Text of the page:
Beloved Word Essay: Water Motherhood is a major theme of Toni Morrison’s Beloved, as multiple characters often lament the futile extent to which they can be mothers. In Chapter 5 Beloved, the reader is introduced to two new motherhood dynamics, both relating to the mysterious Beloved. Wherever motherhood is mentioned, water imagery—with its established connections to birth, healing, and life—used as well. Because it factors into Beloved’s symbolic “birth” and nurturing, water is an important image that relates to giving and sustaining life and motherhood in Beloved.
Although Walter eventually does the morally correct thing he still has bad morals. Walter does the right thing by standing up to Lindner. When Lindner actually arrives and Walter is about to disgrace himself and the black community by begging Lindner for the money he can’t do it. Instead he says, “We don’t want to make no trouble for nobody or fight no causes, and we will try to be good neighbors.
“Anything Helps” is a short story in the collection We Live in Water by Jess Walter. The story portrays the life that the main character, Bit, has come to know through the abuse of drugs and alcohol. Through substance abuse, Bit lost custody of his son, lost the life of his partner, and now has to live a lifestyle that he hates. He has lost everything he has ever loved and is now having to beg for money on the side of the road. Jess Walter depicts how the abuse of drugs and alcohol could drastically change your life forever and not only affect you, but others around you.
James McBride’s memoir, The Color of Water, was written in a way that told his life story alongside his mother’s. Their entwined stories helped readers better understand how the effects of both his and his mother’s life changed him. He wrote about the struggles he experienced due to the racial inequality within his lifetime as well as the racial battles his mother faced. Not only did these tales create who he is today, they have entailed a new meaning. They have managed to touch people’s hearts and expose a struggle that has long been forgotten.
In the domestic tragedy play, A Raisin in the Sun by Lorraine Hansberry, describes how a family is dealing with financial expenses. The expenses are outrageous because Lena, also known as Mama, has a daughter named Beneatha and attends medical school while the family is paying for the house. The family wants to move into a nicer house, and they work hard to get there. Mama is expecting a ten thousand dollar check inherited by her husband that had died. The father, Walter, wants to buy a liquor store and to finally be in control, but the wife, Ruth, and, Mama, do not want him to.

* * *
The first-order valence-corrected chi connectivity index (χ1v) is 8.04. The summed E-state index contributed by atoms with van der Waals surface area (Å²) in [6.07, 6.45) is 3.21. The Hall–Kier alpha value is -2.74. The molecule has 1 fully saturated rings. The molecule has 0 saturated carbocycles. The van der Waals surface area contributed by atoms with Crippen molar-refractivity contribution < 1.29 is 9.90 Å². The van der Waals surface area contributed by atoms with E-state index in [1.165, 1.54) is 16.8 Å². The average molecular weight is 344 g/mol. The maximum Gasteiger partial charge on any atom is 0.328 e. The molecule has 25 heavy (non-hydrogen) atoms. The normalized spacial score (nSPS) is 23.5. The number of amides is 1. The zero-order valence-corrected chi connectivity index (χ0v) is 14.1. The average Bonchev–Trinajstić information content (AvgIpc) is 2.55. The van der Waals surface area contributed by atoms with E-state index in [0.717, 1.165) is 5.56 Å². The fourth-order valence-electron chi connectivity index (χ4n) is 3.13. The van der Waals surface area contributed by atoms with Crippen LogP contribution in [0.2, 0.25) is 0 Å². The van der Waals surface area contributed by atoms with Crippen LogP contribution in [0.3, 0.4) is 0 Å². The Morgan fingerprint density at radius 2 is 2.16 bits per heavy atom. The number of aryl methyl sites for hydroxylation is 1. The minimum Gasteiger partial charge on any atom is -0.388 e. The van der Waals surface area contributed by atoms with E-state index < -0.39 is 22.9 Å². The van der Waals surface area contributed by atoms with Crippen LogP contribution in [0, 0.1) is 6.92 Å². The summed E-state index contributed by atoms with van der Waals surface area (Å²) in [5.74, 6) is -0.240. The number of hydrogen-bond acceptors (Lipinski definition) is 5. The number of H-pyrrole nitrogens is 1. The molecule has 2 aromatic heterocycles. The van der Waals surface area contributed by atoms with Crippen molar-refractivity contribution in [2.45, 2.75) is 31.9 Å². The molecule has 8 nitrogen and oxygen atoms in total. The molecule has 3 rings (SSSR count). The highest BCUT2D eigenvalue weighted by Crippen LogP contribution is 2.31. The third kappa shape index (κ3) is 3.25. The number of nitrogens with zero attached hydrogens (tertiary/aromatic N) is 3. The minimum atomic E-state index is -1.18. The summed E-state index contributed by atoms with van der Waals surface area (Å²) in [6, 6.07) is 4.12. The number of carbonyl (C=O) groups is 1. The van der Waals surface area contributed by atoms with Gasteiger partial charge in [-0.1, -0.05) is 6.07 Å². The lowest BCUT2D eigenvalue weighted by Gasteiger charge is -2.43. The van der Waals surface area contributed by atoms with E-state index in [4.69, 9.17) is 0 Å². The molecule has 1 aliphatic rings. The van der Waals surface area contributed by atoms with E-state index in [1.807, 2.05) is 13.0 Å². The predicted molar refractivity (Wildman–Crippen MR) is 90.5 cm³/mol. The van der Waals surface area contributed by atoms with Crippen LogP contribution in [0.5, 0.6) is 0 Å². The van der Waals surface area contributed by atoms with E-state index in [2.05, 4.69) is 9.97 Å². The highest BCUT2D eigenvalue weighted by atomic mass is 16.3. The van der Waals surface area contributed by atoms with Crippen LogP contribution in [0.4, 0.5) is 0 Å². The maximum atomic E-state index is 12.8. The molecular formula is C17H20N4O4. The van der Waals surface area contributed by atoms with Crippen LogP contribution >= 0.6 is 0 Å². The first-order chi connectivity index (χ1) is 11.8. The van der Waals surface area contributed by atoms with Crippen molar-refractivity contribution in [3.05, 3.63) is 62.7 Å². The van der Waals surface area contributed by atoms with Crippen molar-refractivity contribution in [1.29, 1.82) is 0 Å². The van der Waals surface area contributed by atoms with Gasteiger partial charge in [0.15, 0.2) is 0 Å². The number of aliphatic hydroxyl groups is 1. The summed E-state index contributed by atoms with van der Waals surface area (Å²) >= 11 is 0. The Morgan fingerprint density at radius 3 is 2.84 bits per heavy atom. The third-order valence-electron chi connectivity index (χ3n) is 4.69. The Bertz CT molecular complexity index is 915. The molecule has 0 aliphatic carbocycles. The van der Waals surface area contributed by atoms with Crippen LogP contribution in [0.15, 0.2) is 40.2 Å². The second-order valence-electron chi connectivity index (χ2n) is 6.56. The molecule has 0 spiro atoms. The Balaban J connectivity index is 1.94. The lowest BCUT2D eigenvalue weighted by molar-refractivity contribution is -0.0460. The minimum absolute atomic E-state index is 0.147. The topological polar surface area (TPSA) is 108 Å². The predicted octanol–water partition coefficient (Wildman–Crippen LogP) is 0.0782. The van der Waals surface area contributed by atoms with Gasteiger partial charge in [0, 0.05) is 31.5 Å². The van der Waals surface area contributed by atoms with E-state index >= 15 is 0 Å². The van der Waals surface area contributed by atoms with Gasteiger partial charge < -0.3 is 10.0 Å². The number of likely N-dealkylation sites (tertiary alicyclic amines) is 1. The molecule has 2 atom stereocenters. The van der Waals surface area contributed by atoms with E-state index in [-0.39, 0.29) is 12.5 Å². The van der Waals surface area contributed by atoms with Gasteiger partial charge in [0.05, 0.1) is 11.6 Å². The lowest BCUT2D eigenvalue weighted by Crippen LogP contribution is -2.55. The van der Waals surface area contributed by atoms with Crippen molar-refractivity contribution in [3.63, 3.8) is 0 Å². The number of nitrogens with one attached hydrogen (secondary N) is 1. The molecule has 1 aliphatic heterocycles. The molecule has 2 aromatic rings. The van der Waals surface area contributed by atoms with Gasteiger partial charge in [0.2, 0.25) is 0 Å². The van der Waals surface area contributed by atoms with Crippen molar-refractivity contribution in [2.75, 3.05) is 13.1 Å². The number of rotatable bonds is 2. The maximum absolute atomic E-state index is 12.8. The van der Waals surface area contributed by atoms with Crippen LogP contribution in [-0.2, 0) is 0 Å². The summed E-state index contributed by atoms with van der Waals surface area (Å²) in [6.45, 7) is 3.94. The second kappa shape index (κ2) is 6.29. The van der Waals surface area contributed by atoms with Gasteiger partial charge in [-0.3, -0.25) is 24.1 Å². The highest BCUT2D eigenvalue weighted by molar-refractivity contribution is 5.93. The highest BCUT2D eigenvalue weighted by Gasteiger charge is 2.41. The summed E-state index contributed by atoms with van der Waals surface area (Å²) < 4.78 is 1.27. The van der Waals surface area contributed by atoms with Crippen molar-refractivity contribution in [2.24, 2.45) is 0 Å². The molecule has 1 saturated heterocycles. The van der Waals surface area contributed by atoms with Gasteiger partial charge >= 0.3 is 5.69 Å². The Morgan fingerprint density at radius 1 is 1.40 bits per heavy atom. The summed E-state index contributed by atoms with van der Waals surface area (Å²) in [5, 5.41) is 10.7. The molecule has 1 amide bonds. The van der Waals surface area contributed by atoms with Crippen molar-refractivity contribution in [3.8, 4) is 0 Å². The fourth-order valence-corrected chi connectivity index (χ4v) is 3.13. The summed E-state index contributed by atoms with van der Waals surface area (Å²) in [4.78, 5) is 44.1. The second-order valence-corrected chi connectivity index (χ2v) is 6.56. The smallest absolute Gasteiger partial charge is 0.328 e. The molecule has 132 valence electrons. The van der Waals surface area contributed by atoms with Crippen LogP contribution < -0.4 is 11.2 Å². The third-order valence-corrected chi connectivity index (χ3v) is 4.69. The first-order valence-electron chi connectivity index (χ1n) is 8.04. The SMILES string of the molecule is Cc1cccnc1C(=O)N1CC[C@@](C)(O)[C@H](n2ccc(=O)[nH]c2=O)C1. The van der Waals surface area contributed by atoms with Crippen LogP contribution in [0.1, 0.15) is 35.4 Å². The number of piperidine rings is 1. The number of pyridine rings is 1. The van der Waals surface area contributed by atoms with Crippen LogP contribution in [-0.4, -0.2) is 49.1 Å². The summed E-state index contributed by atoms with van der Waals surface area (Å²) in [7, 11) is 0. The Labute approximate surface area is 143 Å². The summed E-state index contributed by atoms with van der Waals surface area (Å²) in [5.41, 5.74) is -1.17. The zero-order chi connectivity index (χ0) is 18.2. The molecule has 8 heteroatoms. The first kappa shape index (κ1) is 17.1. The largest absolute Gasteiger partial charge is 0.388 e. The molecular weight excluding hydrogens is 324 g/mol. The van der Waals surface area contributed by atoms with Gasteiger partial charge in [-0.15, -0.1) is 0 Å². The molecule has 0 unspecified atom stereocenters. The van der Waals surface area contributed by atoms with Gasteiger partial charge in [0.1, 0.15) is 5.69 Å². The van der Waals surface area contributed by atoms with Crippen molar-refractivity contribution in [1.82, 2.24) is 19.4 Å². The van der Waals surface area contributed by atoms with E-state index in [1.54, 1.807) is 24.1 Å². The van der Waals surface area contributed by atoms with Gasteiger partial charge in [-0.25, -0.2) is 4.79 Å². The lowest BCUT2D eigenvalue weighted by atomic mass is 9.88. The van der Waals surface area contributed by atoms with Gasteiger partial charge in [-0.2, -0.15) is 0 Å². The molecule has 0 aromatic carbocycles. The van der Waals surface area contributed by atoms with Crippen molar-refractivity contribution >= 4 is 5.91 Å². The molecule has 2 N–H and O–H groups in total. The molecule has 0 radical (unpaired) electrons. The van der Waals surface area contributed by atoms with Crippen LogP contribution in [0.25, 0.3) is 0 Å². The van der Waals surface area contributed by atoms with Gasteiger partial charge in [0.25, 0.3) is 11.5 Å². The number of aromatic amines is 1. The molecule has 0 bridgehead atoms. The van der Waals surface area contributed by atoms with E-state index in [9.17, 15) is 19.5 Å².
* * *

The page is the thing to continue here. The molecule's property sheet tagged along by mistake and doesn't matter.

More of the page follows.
Chapter five titled “Mercury” of The Poisoner’s Handbook by Deborah Blum gives a fascinating story, about a woman named Gertie Gorman who was married to a man named Charles Webb. Many believed that her husband poisoned her because in her will “[she would leave] everything to her husband” (112) giving him a good motive for that action, but as the investigators opened up the body they found the presence of mercury bichloride, which was a “messy killer” (114) meaning it was hard to miss because of all the bloody inflammations. As the investigators looked more into the case they found out that Webb was not the person responsible for his wife’s death, however Webb was still prosecuted. Mercury can be poisonous if taken in extreme quantities causing the same things it did to Gertie’s body.
Persuant to the many tragedies that have rocked the charedi world this summer, parents are uncertain whether to allow their children to participate in outings to water parks. One father consulted with Maran Aaron Leib Steinaman, who was quoted as saying, "I am afraid of water." Rabbi Steinman refrained from forbidding swimming, but expressed his personal fear of the inherent dangers, which have already taken their toll, r"l.
Beneatha Younger struggles to find her real identity throughout the whole play, “A Raisin in the Sun.” She strives to become a doctor despite being a women. Throughout the whole play she tries out a handful of hobbies that she takes up during the play. She tries out horse riding and then she wants to learn to play the guitar. Beneatha talks about how she is experimenting with many hobbies to find her identity.
Have you ever experienced change in your life? What effect did it have on you? How did you adapt? Annie John, a teenage girl growing up in Antigua, Cuba, experiences many events that mark her transition from childhood to adulthood. Examples include becoming distant from her mother while she makes her own decisions, and sailing away from home to begin a new life in England.
Daydream- A series of pleasant thoughts that distract one's attention from the present. In the book The Secret Life of Walter Mitty, by James Thurber, Walter, the main character, tries to escape reality by daydreaming about a more exciting life. The main characters in this book are Walter Mitty and his demanding wife. Throughout the story Walter is driving his wife to a hair appointment and running some errands.